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Page last updated at 20:18 GMT, Wednesday, 7 October 2009 21:18 UK

'Phishing' raids in US and Egypt

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Police in the US raided a number of locations

Dozens of people have been arrested in the US and in Egypt, accused of links to an alleged international identity theft ring targeting American banks.

FBI spokeswoman Laura Eimiller said about 100 arrests were expected across the US states of California, Nevada and North Carolina as well as in Egypt.

The alleged ring is accused of using an internet "phishing" scheme to get data allowing it to access bank accounts.

Victims may together have lost about $2m (£1.3m), Ms Eimiller said.

The investigation has led to the indictment of the largest number of defendants ever charged in a cyber crime case, according to the FBI in Los Angeles.

The ring used a sophisticated phishing scheme - where people are lured into revealing their details on fake websites - to obtain personal information from thousands of people and defraud American banks, the FBI statement said.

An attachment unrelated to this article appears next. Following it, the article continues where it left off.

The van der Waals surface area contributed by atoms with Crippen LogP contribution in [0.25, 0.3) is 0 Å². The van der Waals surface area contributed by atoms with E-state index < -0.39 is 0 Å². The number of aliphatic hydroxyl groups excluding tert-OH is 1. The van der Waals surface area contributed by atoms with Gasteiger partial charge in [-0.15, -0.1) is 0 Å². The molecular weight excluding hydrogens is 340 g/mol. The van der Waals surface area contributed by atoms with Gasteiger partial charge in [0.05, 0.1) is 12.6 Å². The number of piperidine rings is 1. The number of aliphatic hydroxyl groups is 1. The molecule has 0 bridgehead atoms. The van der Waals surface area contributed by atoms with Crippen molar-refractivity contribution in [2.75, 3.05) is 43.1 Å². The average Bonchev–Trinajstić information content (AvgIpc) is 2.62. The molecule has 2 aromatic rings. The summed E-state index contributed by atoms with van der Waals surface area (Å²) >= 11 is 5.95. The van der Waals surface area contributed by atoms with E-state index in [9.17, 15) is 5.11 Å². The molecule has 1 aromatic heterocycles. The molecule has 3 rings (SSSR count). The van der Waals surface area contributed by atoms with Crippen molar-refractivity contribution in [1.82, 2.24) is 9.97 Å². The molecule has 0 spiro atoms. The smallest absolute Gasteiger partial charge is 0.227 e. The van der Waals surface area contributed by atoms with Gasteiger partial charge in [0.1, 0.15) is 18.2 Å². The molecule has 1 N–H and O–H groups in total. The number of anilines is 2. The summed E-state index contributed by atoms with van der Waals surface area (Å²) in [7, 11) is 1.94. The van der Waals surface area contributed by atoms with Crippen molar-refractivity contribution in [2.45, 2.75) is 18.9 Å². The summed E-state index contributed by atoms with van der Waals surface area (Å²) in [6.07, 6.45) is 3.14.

Police in the US arrested 33 of 53 suspects named in Operation Phish Phry on Wednesday morning, with several more currently being sought.

The authorities in Egypt have charged 47 people in connection with the scheme, the statement added.

'Significant impact'

The 51-count indictment accuses all the suspects of conspiracy to commit wire fraud and bank fraud, charges which carry a maximum penalty of 20 years in jail.

Some are also charged with bank fraud, aggravated identity theft and conspiracy to commit computer fraud.

According to the indictment, computer hackers in Egypt used the phishing scheme to obtain bank account numbers and security details from an unknown number of bank customers.

With the help of US co-conspirators, they used those details to hack into accounts at two US banks and illegally transfer funds into newly created fraudulent bank accounts, the indictment says.

Some of that money was then sent to the hackers in Egypt.

Acting US Attorney George Cardona said: "This international phishing ring had a significant impact on two banks and caused huge headaches for hundreds, perhaps thousands of bank customers.

"Organised, international crime rings can only be confronted by an organised response by law enforcement across international borders, which we have seen in this case."



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